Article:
The Lamb pub on Conduit Street is where Charles Dickens used to drink (handily located very close to Dickens House; a must for literature and museum buffs alike) and The George Inn in Borough, which can be traced back to 1542, was potentially frequented by Shakespeare, as the Bard lived and worked in the area.

The Dove pub in Hammersmith is not only the smallest bar in England, but it was also said to have been a favourite of both Graham Green and Ernest Hemingway. James Thompson, the 18th-century poet, reputedly wrote the words to ‘Rule, Britannia’ here.

Rumour has it that Keats, Shelly and Byron, no less, all wrote at Hampstead’s (supposedly haunted) The Spaniards Inn while others whisper than Dick Turpin watched carriages go by from here as he waited to rob them. Dickens also includes the pub in his Pickwick Papers novel.

Ye Olde Cheshire Cheese pub in Fleet Street is another historic pub that has hosted many famous figures including Dickens, Dr Samuel Johnson and Sir Arthur Conan Doyle. Once again, Dickens name-checks a pub in a novel, this on appearing in A Tale of Two Cities.

Agatha Christie and Rudyard Kipling were both regular visitors to the 170-year-old Browns Hotel. Rumour has it that Kipling wrote The Jungle Book here.

Moving away from where these awe-inspiring authors drank and onto bars themed by or dedicated to works of literature; Lewis Caroll, my personal favourite author, must get a special mention, simply for the number of bars and restaurants that doff their hats to his most famous work, Alice’s Adventures in Wonderland.

Situated in the boho neighbourhood of Stoke Newington lives the newly-opened White Rabbit, an Alice-themed pub with split-level setting that includes a basement club called, of course, The Rabbit Hole, and an outdoor space complete with Victorian inspired walkway, street lamps and seating areas. Cocktails include the thoughtfully named Aztec Ruin and English Garden. Don’t leave without trying the Espresso Martini.

Lewis can also be thanked for the gorgeous Callooh Callay cocktail bar in Shoreditch. Named after a line from his poem, The Jabberwocky (‘O frabjous day! Callooh Callay!’), this cocktail bar/club is packed with references to the playful, surreal world of Lewis Carroll, from the décor to the cocktails, such as Afternoon Twee or the Mad Hatter’s Punch, served out of a gramophone. Callooh Callay even goes one step further and segues into CS Lewis: to enter The Jubjub Bar – a small, secret candlelit room – you have to convince the staff to give you a key and then to step through a Victorian wardrobe and climb the stairs. It’s all very Narnia.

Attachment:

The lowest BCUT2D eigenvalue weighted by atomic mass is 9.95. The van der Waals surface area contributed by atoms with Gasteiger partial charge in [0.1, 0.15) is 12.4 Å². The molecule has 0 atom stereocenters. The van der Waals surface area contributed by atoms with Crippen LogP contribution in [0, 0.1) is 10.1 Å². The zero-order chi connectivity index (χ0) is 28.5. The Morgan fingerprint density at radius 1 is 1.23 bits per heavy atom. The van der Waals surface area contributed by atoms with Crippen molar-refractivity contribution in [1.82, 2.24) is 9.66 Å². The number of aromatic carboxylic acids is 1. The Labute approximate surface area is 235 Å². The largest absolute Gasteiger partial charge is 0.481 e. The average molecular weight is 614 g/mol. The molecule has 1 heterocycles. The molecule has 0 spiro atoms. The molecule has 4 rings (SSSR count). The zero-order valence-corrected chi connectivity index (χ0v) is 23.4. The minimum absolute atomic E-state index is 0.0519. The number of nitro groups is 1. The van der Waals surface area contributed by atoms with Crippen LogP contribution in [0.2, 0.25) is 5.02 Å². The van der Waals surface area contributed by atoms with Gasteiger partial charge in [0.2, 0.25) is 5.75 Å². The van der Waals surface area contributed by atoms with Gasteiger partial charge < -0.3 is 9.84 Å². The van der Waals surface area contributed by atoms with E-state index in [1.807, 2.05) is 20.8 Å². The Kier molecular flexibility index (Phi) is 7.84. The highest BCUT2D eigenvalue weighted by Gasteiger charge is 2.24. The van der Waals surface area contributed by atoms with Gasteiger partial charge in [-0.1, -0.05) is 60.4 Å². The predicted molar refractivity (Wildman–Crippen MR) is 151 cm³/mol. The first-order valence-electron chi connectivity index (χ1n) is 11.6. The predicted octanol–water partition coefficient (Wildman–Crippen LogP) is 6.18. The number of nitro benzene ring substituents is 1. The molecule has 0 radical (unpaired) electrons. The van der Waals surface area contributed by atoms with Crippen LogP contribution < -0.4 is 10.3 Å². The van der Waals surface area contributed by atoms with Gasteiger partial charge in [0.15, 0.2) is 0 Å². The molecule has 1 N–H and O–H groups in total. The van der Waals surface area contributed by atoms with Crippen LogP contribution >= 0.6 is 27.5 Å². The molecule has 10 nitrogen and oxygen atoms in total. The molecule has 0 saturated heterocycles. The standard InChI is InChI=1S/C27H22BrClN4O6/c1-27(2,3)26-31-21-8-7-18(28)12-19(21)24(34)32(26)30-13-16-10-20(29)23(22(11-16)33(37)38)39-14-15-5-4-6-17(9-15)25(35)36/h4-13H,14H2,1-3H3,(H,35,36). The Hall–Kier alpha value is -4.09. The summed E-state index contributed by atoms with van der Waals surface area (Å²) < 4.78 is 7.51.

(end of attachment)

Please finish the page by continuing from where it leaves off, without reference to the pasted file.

Image courtesy of Flickr user shimelle.

Monday, 9 July 2012

How (Not) To Make Your Own Dim Sum

By Nathalie Bonney.

1) First prepare the pastry by mixing together wheat starch, potato starch and hot water. Add vegetable oil last then knead into dough.

2) Flatten pastry with a Chinese cleaver to 2mm (3mm if you’re feeling lazy) then cut pastry into round circles (approximately 8cm diameter)

3) Prepare your filling next. Dice mushrooms, water chestnut, celery and carrot. Crush some garlic. Now prepare your seasoning (a looooong list of ingredients).

4) Meanwhile cook the funghi bunch gang in a wok for a few minutes on a high heat. Add in the seasoning ingredients and celery and carrot and turn the heat down to low. Add potato starch mixed together with water to the mix and stir quickly and thoroughly.

5) Decant to cool. Finally add in sliced mange tout, spring onions, coriander and green chilli plus vermicelli noodles.

6) And after all that work, if you’re lucky, you’re now ready to assemble your little parcels of goodness. If you fare less well in your kitchen attempts you’re probably now looking at a pile of flaccid glutinous ‘pastry’ that wobbles like the (pre-St Tropez) thigh of a heavyset Geordie gal dancing to Beyonce’s ‘Single Ladies’, plus some veggie mix no amount of pastry can hide.

There’s a reason Dim Sum isn’t often made in UK homes: it’s a lot of work.

Ping Pong restaurants, however, are now offering diners Dim Sum master classes. For £40 (minimum groups of ten) each person receives an arrival cocktail, Dim Sum demo, the chance to make and take home what is made, plus a set menu and another drink with dinner. The filling is pre cooked and pastry circles thinly rolled out so all diners have to do is assemble.

I have relatively fine fingers. Not quite pianist hands, but nonetheless suitably elegant and capable of creating exquisitely folded Dim Sum parcels. At my master class I sat next to someone who regularly makes Cornish pasties; I like to think his method and expertise rubs off on me.

Below are pictures of my efforts and the professionals’. Working out which is which is like asking someone to choose between Hockney and Emin. One set look beautiful, the other is a bold statement of ‘I can’t do Dim Sum folding very well.’